Given that we have constantly been on the lookout for more critters than just the wild but shameless beggin' burros, mule deer, white-tail deer, antelope and bison (buffalo) that seem to predominate openly in Custer State Park, to satisfy tourists, we have been unable to find any others like the elusive Elk, we decided to go visit BEAR COUNTRY USA, which is sort of like a zoo, except that (for the most part) the animals are roaming free in their cattle-guard and fence segregated habitats, and we (the paying public… for $15 each with ‘senior’ or ‘military’ discount) get to drive through the roadway through it, able to observe them from inside a safe and secure, locked car. It is strictly enforced that people should not get out of their cars or even open a window to take photos, as it happened once that someone did and a mountain lion jumped into the car... (NOT a pleasant outcome.) Enough said, and except for the elk habitat, we kept our windows closed (because the elk’s antlers are too big to get into the car. That said, some photos are not too clear as they show our reflection on the windshield or window, for that reason.
"Shh... Be quiet and nobody will see us in the tall grass."
Reindeer... Dasher, Prancer and Blixen in foreground.
Donder just joined them.
Big Horn Sheep (females have the little horns)
Mountain Lion (Puma)
Arctic Wolf (asleep on the job)
Big Horn Sheep (females have the little horns)
Here are the differences between the Black and Brown Bear. However, if you see one heading towards you don't worry about identifying which one it is. Just make a lot of noise, or run for the nearest solid shelter, if it is not impressed by your sound effects. ;-)
This is what Mary would look like to a Grizzly(and vice versa).
At the end of the road through the park (which houses the larger animals) one can walk through the habitats for smaller animals, like foxes, badgers, beavers, skunk etc., and for some unknown reason the Grizzly Bear’s enclosure is here as well. Of course, these are all separated by separate enclosures with walls or electric fences. However, by far, the main attraction seems to be the bear cubs, which drew the largest fan club… for good reason. Hence, forgive us our putting in so many photos of them, but they are just so darn cute (especially at feeding time).
A Skunk (the little stinker) can spray his scent up to 15 feet so stay away.
A Beaver (with 2 babies)
The antler differences between Mule Deer, Elk and Reindeer.
The Timber Wolf was in his den (out of sight).
The American Porcupine (Ouch).
Mr. Red Fox (not Redd Foxx, RIP)
Arctic Fox pups
The Lynx (above) and the Bobcat (below)... pretty kitties.And why this guy was put next to the Small Critters we'll never know, but there you have it, the biggest and baddest of the bunch... The Grizzly Bear. Sadly he was all alone in his habitat and obviously lonely. Anyone want to volunteer to go in and play with him? This one is actually honey-colored, instead of the usual dark brown.
And finally, la 'piece de la resistance', those adorable bear cubs...It was funny to watch. The bear bcame up to the handler and raised its arms to be picked up, just as a woman said "Oh my God, they act just like humans".. But we think they may be better than humans.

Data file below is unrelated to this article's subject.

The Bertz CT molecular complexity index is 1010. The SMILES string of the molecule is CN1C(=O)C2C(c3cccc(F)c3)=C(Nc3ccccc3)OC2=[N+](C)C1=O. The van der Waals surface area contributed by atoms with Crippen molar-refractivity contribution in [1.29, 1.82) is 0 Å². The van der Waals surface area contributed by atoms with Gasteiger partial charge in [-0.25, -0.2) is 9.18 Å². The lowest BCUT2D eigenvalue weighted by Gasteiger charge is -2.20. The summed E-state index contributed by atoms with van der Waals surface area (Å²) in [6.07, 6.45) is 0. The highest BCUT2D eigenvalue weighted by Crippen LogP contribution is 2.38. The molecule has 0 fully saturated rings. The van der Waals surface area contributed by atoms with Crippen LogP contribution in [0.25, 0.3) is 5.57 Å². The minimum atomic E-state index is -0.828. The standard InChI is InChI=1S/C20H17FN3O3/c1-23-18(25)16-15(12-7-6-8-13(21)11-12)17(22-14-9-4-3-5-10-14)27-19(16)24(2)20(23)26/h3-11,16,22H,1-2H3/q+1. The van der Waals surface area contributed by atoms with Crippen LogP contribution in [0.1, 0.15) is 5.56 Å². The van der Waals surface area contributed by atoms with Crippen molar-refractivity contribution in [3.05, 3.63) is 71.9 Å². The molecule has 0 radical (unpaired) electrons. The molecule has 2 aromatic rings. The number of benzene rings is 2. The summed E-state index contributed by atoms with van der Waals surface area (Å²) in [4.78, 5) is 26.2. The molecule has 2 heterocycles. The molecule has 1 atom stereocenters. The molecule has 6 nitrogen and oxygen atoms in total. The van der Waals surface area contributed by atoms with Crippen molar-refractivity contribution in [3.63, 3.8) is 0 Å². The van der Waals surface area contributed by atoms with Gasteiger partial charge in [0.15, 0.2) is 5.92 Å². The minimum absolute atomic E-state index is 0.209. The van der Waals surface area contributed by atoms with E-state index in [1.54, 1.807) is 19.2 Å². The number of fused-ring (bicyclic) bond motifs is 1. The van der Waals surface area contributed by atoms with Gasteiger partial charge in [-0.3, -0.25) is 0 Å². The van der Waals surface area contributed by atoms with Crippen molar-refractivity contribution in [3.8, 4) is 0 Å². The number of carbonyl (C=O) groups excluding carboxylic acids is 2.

Sadly these bears will never be able to be returned to the wild, so they will either stay here or be sold to a zoo.
Rough-housing with a playmate.
Would you look at this guy (or girl)...
It was after a butterfly.
"OMG! I can't believe I ate ALL of it. Now I'm stuffed."
"Yeah!! I did it."
"Oh boy... oh boy.... it's time to eat."
Put the food down, already!!
Gee, I ate too much and now I can't even climb the tree trunks.
One evening while driving through the Wildlife Loop Road at Custer State Park, at about 8:40pm (just getting dark here) we happened to hear Elk bugling in the distance and just managed to see their figures through the trees about 1000 yards away. Yep! It was too far to get a good look at them in the wild and too dark for the cameras to get a good picture, even with the zoom lens. So, perhaps we’ll see some in Yellowstone as we drive through parts of it in the next few weeks. I'll be sure to go to Cabela's and get an elk bugler and antlers to knock together, then maybe they'll come by looking for another male and we can get some photos of these majestic animals in the wild.
After Bear Country USA we went for a drive to Mt. Rushmore (again), but Bill is not a fan of large crowds (i.e. lots of tourists with screaming children) so it was just a drive through the park and some more photos of Mt. Rushmore; however, today we also drove by the Crazy Horse Memorial (which is still under construction).
The road through the Black Hills see all around.
An interesting wooden bridge. Yes, that's treated wood planks.
Driving through Keystone SD
An interesting décor (like the Wells Fargo Stage) in Keystone.
First view of Mount Rushmore.
At the entrance to the parking garage, RVs park outside in an area for them.
And here's Crazy Horse...
Though it is still under construction...
On the way back through the Wildlife Loop Road we encountered a big traffic jam in front of what from the distance could be seen to be a large herd of bison. Around here that means one of two things... EITHER someone got out of the car to go pose for a photo next t o a bison and was attacked... OR the bison are on the roadway and cars can't get past them, because like trucks they are much bigger, heavier perhaps and certainly meaner, so they ALWAYS have the right of way.
This was the first sighting of trouble....(in the distance)